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Duff Green papers, 1818-1909 and undated 1.6 Linear Feet — 1,855 Items

Merchant and manufacturer of Falmouth, Virginia. Correspondence, ledgers, daybooks, account books, and other business records (chiefly 1822-1875) of Green and his various associates, illustrating activities such as retailing, grain milling and merchandising, and cotton cloth manufacturing. The bulk of the collection is in the form of bound manuscript volumes. Firms represented include the Bellmont and Eagle flour mills, the Falmouth Manufacturing Company, and the Elm Cotton Factory. The papers also reflect the emergence of Fredericksburg, Va., as a business center, and the decline of Falmouth.

Collection includes business records of Duff Green (d. ca. 1854), merchant and manufacturer, of his son, McDuff, and of their partners and successors in a business dealing in various types of produce, including wheat, flour, textile products, general merchandise, etc. The firm operated under various names, including Duff Green, Duff Green and Son, the son apparently being William J. Green (d. ca. 1871), Green and Lane, and Green and Scott.

Unbound papers consist principally of business and a few personal letters. Bound volumes comprise records of the Bellemont and Eagle flour mills and other flour mills, and relate to the inspection of flour; cotton factories, generally branches of the Falmouth Manufacturing Company, owned and operated by the Greens, Scotts, and Lanes; a large general mercantile establishment, and dividends accruing to the various partners. There are full accounts of the operation of the Elm Cotton Factory, where Osnaburg, sail duck, bagging, wagon tents, etc. were manufactured as early as 1842. Mercantile ledgers and daybooks show the sale of various types of farm supplies, such as Osnaburg, ground plaster, flour, clover seed, and sundries. Unbound volumes include daybooks; ledgers; account books; records of cotton purchased, wood hauled, cloth shipped, flour sent by boat, and wheat hauled; cashbooks; memoranda; baling books; wool-carding books; time books; records of production, cash sales, wages, and expenses; letter books; invoices; notes and bills; and receiving and delivery books.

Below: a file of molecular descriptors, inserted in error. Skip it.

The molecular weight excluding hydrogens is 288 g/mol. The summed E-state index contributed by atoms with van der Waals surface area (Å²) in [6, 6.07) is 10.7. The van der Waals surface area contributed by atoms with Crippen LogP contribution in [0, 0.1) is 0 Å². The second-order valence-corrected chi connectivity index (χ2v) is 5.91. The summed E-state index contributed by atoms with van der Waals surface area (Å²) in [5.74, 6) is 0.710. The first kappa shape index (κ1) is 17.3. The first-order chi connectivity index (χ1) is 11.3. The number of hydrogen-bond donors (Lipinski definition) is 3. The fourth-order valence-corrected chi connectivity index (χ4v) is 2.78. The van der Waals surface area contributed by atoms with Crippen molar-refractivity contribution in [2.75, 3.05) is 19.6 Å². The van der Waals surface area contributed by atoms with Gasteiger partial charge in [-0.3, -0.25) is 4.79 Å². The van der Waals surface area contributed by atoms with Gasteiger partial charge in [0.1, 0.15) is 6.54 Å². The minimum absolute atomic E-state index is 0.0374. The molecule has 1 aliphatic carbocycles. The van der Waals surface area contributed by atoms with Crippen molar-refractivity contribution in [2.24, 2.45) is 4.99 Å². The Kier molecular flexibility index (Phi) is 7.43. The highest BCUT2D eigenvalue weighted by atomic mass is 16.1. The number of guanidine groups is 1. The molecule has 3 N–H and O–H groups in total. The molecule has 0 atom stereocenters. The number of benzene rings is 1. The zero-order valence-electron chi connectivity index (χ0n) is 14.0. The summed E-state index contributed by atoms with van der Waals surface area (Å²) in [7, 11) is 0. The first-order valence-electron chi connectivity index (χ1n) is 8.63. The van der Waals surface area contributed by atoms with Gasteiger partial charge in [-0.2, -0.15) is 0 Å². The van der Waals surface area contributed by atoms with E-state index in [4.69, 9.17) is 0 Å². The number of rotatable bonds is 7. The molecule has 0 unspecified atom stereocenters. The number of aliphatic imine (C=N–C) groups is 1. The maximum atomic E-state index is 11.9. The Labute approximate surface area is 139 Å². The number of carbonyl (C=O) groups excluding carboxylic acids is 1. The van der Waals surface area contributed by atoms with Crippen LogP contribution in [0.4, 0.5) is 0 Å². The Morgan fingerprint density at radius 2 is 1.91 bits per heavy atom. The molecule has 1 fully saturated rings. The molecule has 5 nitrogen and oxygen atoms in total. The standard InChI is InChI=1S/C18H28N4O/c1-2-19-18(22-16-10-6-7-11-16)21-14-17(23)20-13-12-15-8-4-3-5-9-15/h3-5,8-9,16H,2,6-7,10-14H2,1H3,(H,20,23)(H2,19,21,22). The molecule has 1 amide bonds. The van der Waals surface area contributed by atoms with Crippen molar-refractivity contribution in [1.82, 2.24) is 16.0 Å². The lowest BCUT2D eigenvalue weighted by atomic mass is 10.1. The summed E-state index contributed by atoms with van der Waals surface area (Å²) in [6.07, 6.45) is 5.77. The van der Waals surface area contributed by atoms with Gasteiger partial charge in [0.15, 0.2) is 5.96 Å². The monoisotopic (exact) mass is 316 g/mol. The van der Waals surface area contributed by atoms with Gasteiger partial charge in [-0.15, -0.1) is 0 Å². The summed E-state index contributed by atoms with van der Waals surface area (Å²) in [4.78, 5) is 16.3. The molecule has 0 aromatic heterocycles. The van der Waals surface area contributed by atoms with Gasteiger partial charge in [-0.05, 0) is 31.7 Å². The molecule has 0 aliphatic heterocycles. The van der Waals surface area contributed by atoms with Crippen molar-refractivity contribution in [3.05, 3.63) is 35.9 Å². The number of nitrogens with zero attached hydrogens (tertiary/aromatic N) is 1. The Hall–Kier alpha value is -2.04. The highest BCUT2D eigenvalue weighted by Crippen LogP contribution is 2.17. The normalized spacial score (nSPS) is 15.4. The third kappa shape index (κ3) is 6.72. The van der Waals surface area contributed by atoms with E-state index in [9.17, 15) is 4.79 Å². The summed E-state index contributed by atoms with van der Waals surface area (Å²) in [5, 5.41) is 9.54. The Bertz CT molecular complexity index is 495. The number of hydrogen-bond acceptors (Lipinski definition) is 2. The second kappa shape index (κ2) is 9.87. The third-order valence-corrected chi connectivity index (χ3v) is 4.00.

The records equally concern flour milling, general merchandise, and textile manufacture. There are also volumes of George J. Lightner and of John M. O'Bannon, who apparently had business connections with Duff Green. The records reflect the gradual emergence of Fredericksburg as a business center and the consequent decline of Falmouth.

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James Thomas papers, 1850-1879 12 Linear Feet — 23 boxes (14,008 items)

This collection contains business and personal correspondence, orders, price bulletins, and other papers, relating to the tobacco business of James Thomas, the tobacco industry in general, and the economic life of Virginia (1850s). Includes information on Thomas' assistance to the Virginia Baptist Seminary (now the University of Richmond). Correspondents and persons mentioned include J. L. M. Curry, George Frederick Holmes, and Basil Manly.

This collection consists principally of the apparently complete business papers and records, 1850-1863, of James Thomas, Jr. (1806-1882), one of the largest of antebellum tobacco manufacturers. In addition to an extensive business correspondence, numerous orders for tobacco from Maine, Massachusetts, Louisiana, Georgia, the Netherlands, England, and Australia are included, as well as prices current bulletins from firms throughout the world. The collection not only gives a detailed history of Thomas's enterprises, but affords much information on the tobacco industry in general and on other phases of the economic life of Virginia in the 1850s. Some of Thomas's private correspondence is also in the collection, including an occasional letter from such men as J. L. M. Curry and George Frederick Holmes. Some information is given on Thomas's aid to Basil Manly in his work with the Virginia Baptist Seminary (later the Univesity of Richmond), and on his financial assistance, which made it possible for the institution to remain open after the Civil War.

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Nannie Mae Tilley papers, 1883-1948 and undated 0.5 Linear Feet — Approx. 704 Items